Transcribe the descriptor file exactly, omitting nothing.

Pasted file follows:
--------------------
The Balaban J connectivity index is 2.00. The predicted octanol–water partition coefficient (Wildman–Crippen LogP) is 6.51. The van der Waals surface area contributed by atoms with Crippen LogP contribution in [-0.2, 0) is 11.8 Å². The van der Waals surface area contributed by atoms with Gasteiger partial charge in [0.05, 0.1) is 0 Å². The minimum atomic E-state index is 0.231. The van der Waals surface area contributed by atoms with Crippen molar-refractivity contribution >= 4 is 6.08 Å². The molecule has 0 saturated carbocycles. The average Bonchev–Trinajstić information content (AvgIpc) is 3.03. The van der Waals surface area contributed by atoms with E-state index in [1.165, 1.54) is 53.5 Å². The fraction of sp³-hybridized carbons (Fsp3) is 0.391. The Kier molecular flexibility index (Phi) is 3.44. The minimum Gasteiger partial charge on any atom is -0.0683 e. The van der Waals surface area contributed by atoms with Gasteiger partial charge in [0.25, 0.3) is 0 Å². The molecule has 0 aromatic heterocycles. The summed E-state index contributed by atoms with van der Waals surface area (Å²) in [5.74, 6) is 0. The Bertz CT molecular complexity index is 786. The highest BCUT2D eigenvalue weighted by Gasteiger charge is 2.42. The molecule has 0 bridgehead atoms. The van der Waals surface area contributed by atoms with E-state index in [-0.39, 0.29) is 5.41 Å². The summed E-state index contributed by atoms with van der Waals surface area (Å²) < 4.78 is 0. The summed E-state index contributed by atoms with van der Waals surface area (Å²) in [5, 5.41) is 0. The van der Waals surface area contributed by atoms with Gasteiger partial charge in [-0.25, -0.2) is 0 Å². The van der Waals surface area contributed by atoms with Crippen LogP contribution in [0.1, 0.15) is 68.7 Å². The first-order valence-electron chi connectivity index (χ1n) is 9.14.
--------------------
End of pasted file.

The Balaban J connectivity index is 2.00. The predicted octanol–water partition coefficient (Wildman–Crippen LogP) is 6.51. The van der Waals surface area contributed by atoms with Crippen LogP contribution in [-0.2, 0) is 11.8 Å². The van der Waals surface area contributed by atoms with Gasteiger partial charge in [0.05, 0.1) is 0 Å². The minimum atomic E-state index is 0.231. The van der Waals surface area contributed by atoms with Crippen molar-refractivity contribution >= 4 is 6.08 Å². The molecule has 0 saturated carbocycles. The average Bonchev–Trinajstić information content (AvgIpc) is 3.03. The van der Waals surface area contributed by atoms with E-state index in [1.165, 1.54) is 53.5 Å². The fraction of sp³-hybridized carbons (Fsp3) is 0.391. The Kier molecular flexibility index (Phi) is 3.44. The minimum Gasteiger partial charge on any atom is -0.0683 e. The van der Waals surface area contributed by atoms with Gasteiger partial charge in [0.25, 0.3) is 0 Å². The molecule has 0 aromatic heterocycles. The summed E-state index contributed by atoms with van der Waals surface area (Å²) in [5.74, 6) is 0. The Bertz CT molecular complexity index is 786. The highest BCUT2D eigenvalue weighted by Gasteiger charge is 2.42. The molecule has 0 bridgehead atoms. The van der Waals surface area contributed by atoms with E-state index in [-0.39, 0.29) is 5.41 Å². The summed E-state index contributed by atoms with van der Waals surface area (Å²) < 4.78 is 0. The summed E-state index contributed by atoms with van der Waals surface area (Å²) in [5, 5.41) is 0. The van der Waals surface area contributed by atoms with Gasteiger partial charge in [-0.25, -0.2) is 0 Å². The van der Waals surface area contributed by atoms with Crippen LogP contribution in [0.1, 0.15) is 68.7 Å². The first-order valence-electron chi connectivity index (χ1n) is 9.14.